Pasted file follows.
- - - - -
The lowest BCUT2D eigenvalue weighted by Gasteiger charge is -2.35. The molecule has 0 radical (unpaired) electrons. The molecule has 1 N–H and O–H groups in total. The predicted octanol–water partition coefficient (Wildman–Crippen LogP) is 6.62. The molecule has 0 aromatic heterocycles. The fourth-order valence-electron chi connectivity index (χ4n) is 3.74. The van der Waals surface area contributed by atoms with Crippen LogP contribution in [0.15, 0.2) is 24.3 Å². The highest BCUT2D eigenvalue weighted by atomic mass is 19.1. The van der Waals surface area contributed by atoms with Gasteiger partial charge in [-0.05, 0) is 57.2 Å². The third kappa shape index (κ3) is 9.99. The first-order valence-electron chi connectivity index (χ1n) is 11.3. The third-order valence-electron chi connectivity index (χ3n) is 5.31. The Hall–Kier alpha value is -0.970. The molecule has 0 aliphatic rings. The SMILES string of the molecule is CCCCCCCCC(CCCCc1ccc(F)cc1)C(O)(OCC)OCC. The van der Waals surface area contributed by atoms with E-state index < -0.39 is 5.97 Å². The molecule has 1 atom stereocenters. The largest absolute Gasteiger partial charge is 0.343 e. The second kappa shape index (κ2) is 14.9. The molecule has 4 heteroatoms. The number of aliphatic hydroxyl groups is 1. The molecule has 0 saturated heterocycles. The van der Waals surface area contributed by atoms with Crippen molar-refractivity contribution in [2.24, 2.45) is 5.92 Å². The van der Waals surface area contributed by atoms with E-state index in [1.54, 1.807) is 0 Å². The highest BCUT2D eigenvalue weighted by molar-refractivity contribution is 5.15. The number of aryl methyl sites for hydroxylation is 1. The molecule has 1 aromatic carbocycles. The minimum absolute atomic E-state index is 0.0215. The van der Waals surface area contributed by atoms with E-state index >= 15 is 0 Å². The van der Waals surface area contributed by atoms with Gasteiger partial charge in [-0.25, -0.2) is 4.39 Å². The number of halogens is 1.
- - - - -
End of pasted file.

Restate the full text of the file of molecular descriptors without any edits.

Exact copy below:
The lowest BCUT2D eigenvalue weighted by Gasteiger charge is -2.35. The molecule has 0 radical (unpaired) electrons. The molecule has 1 N–H and O–H groups in total. The predicted octanol–water partition coefficient (Wildman–Crippen LogP) is 6.62. The molecule has 0 aromatic heterocycles. The fourth-order valence-electron chi connectivity index (χ4n) is 3.74. The van der Waals surface area contributed by atoms with Crippen LogP contribution in [0.15, 0.2) is 24.3 Å². The highest BCUT2D eigenvalue weighted by atomic mass is 19.1. The van der Waals surface area contributed by atoms with Gasteiger partial charge in [-0.05, 0) is 57.2 Å². The third kappa shape index (κ3) is 9.99. The first-order valence-electron chi connectivity index (χ1n) is 11.3. The third-order valence-electron chi connectivity index (χ3n) is 5.31. The Hall–Kier alpha value is -0.970. The molecule has 0 aliphatic rings. The SMILES string of the molecule is CCCCCCCCC(CCCCc1ccc(F)cc1)C(O)(OCC)OCC. The van der Waals surface area contributed by atoms with E-state index < -0.39 is 5.97 Å². The molecule has 1 atom stereocenters. The largest absolute Gasteiger partial charge is 0.343 e. The second kappa shape index (κ2) is 14.9. The molecule has 4 heteroatoms. The number of aliphatic hydroxyl groups is 1. The molecule has 0 saturated heterocycles. The van der Waals surface area contributed by atoms with Crippen molar-refractivity contribution in [2.24, 2.45) is 5.92 Å². The van der Waals surface area contributed by atoms with E-state index in [1.54, 1.807) is 0 Å². The highest BCUT2D eigenvalue weighted by molar-refractivity contribution is 5.15. The number of aryl methyl sites for hydroxylation is 1. The molecule has 1 aromatic carbocycles. The minimum absolute atomic E-state index is 0.0215. The van der Waals surface area contributed by atoms with E-state index >= 15 is 0 Å². The van der Waals surface area contributed by atoms with Gasteiger partial charge in [-0.25, -0.2) is 4.39 Å². The number of halogens is 1.